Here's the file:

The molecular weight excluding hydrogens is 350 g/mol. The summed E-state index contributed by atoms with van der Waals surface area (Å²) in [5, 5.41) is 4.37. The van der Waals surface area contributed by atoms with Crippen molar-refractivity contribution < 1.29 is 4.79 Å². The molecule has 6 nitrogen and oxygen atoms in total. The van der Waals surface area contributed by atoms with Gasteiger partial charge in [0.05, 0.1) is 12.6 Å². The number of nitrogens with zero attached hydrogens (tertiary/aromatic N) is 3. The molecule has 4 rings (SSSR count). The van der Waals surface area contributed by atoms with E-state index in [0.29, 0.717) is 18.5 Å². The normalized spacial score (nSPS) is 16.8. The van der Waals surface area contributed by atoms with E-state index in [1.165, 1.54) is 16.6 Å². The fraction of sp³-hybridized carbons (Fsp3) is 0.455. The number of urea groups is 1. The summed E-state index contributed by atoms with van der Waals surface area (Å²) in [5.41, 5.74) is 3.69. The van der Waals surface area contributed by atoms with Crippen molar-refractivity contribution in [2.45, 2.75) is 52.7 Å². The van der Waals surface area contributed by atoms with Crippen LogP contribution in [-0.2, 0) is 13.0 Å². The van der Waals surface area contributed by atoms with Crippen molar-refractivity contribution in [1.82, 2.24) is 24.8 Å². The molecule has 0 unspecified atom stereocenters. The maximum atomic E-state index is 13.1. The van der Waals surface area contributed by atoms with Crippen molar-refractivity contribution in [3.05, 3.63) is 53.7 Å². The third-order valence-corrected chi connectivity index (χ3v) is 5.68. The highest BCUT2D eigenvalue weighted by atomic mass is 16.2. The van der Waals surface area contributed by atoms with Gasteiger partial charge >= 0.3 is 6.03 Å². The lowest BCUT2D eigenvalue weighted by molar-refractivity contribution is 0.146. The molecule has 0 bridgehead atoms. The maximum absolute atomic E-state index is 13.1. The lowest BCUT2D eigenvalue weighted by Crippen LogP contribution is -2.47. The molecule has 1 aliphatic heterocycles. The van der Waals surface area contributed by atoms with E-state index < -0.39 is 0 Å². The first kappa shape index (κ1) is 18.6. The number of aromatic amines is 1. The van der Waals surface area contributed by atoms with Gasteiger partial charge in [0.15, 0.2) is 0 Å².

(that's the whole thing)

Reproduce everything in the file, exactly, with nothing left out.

The molecular weight excluding hydrogens is 350 g/mol. The summed E-state index contributed by atoms with van der Waals surface area (Å²) in [5, 5.41) is 4.37. The van der Waals surface area contributed by atoms with Crippen molar-refractivity contribution < 1.29 is 4.79 Å². The molecule has 6 nitrogen and oxygen atoms in total. The van der Waals surface area contributed by atoms with Gasteiger partial charge in [0.05, 0.1) is 12.6 Å². The number of nitrogens with zero attached hydrogens (tertiary/aromatic N) is 3. The molecule has 4 rings (SSSR count). The van der Waals surface area contributed by atoms with E-state index in [0.29, 0.717) is 18.5 Å². The normalized spacial score (nSPS) is 16.8. The van der Waals surface area contributed by atoms with E-state index in [1.165, 1.54) is 16.6 Å². The fraction of sp³-hybridized carbons (Fsp3) is 0.455. The number of urea groups is 1. The summed E-state index contributed by atoms with van der Waals surface area (Å²) in [5.41, 5.74) is 3.69. The van der Waals surface area contributed by atoms with Crippen molar-refractivity contribution in [2.45, 2.75) is 52.7 Å². The van der Waals surface area contributed by atoms with Crippen LogP contribution in [-0.2, 0) is 13.0 Å². The van der Waals surface area contributed by atoms with Crippen molar-refractivity contribution in [1.82, 2.24) is 24.8 Å². The molecule has 0 unspecified atom stereocenters. The maximum atomic E-state index is 13.1. The van der Waals surface area contributed by atoms with Crippen molar-refractivity contribution in [3.05, 3.63) is 53.7 Å². The third-order valence-corrected chi connectivity index (χ3v) is 5.68. The highest BCUT2D eigenvalue weighted by atomic mass is 16.2. The van der Waals surface area contributed by atoms with Gasteiger partial charge >= 0.3 is 6.03 Å². The lowest BCUT2D eigenvalue weighted by molar-refractivity contribution is 0.146. The molecule has 0 bridgehead atoms. The maximum absolute atomic E-state index is 13.1. The lowest BCUT2D eigenvalue weighted by Crippen LogP contribution is -2.47. The molecule has 1 aliphatic heterocycles. The van der Waals surface area contributed by atoms with E-state index < -0.39 is 0 Å². The first kappa shape index (κ1) is 18.6. The number of aromatic amines is 1. The van der Waals surface area contributed by atoms with Gasteiger partial charge in [0.15, 0.2) is 0 Å².